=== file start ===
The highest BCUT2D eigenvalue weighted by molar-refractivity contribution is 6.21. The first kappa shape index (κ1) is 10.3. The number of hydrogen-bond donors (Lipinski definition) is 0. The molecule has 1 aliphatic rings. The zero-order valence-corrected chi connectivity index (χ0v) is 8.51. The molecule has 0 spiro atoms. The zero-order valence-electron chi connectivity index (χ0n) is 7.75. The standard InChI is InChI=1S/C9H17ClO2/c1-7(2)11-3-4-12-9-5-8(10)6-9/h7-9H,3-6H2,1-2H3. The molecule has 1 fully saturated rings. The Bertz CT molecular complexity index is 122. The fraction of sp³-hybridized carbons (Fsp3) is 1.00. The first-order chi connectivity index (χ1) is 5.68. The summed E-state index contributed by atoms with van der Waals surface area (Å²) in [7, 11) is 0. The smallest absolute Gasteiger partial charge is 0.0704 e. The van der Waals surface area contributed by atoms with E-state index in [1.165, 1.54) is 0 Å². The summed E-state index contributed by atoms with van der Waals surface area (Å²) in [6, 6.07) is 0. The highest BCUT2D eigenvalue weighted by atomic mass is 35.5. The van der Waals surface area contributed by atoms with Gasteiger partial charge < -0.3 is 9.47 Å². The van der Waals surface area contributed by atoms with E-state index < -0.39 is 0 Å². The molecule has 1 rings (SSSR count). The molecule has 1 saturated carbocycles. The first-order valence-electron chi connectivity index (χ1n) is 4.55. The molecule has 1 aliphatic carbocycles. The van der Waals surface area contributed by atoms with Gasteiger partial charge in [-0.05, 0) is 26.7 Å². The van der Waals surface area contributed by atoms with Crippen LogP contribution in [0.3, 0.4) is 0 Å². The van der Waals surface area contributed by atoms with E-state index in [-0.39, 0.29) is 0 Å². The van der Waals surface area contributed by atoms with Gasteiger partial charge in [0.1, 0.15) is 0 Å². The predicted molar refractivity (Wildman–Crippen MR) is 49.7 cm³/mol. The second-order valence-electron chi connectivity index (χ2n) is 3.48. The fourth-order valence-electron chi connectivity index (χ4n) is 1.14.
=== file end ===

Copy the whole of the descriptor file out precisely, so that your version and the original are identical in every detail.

The highest BCUT2D eigenvalue weighted by molar-refractivity contribution is 6.21. The first kappa shape index (κ1) is 10.3. The number of hydrogen-bond donors (Lipinski definition) is 0. The molecule has 1 aliphatic rings. The zero-order valence-corrected chi connectivity index (χ0v) is 8.51. The molecule has 0 spiro atoms. The zero-order valence-electron chi connectivity index (χ0n) is 7.75. The standard InChI is InChI=1S/C9H17ClO2/c1-7(2)11-3-4-12-9-5-8(10)6-9/h7-9H,3-6H2,1-2H3. The molecule has 1 fully saturated rings. The Bertz CT molecular complexity index is 122. The fraction of sp³-hybridized carbons (Fsp3) is 1.00. The first-order chi connectivity index (χ1) is 5.68. The summed E-state index contributed by atoms with van der Waals surface area (Å²) in [7, 11) is 0. The smallest absolute Gasteiger partial charge is 0.0704 e. The van der Waals surface area contributed by atoms with E-state index in [1.165, 1.54) is 0 Å². The summed E-state index contributed by atoms with van der Waals surface area (Å²) in [6, 6.07) is 0. The highest BCUT2D eigenvalue weighted by atomic mass is 35.5. The van der Waals surface area contributed by atoms with Gasteiger partial charge < -0.3 is 9.47 Å². The van der Waals surface area contributed by atoms with E-state index < -0.39 is 0 Å². The molecule has 1 rings (SSSR count). The molecule has 1 saturated carbocycles. The first-order valence-electron chi connectivity index (χ1n) is 4.55. The molecule has 1 aliphatic carbocycles. The van der Waals surface area contributed by atoms with Gasteiger partial charge in [-0.05, 0) is 26.7 Å². The van der Waals surface area contributed by atoms with Crippen LogP contribution in [0.3, 0.4) is 0 Å². The van der Waals surface area contributed by atoms with E-state index in [-0.39, 0.29) is 0 Å². The van der Waals surface area contributed by atoms with Gasteiger partial charge in [0.1, 0.15) is 0 Å². The predicted molar refractivity (Wildman–Crippen MR) is 49.7 cm³/mol. The second-order valence-electron chi connectivity index (χ2n) is 3.48. The fourth-order valence-electron chi connectivity index (χ4n) is 1.14.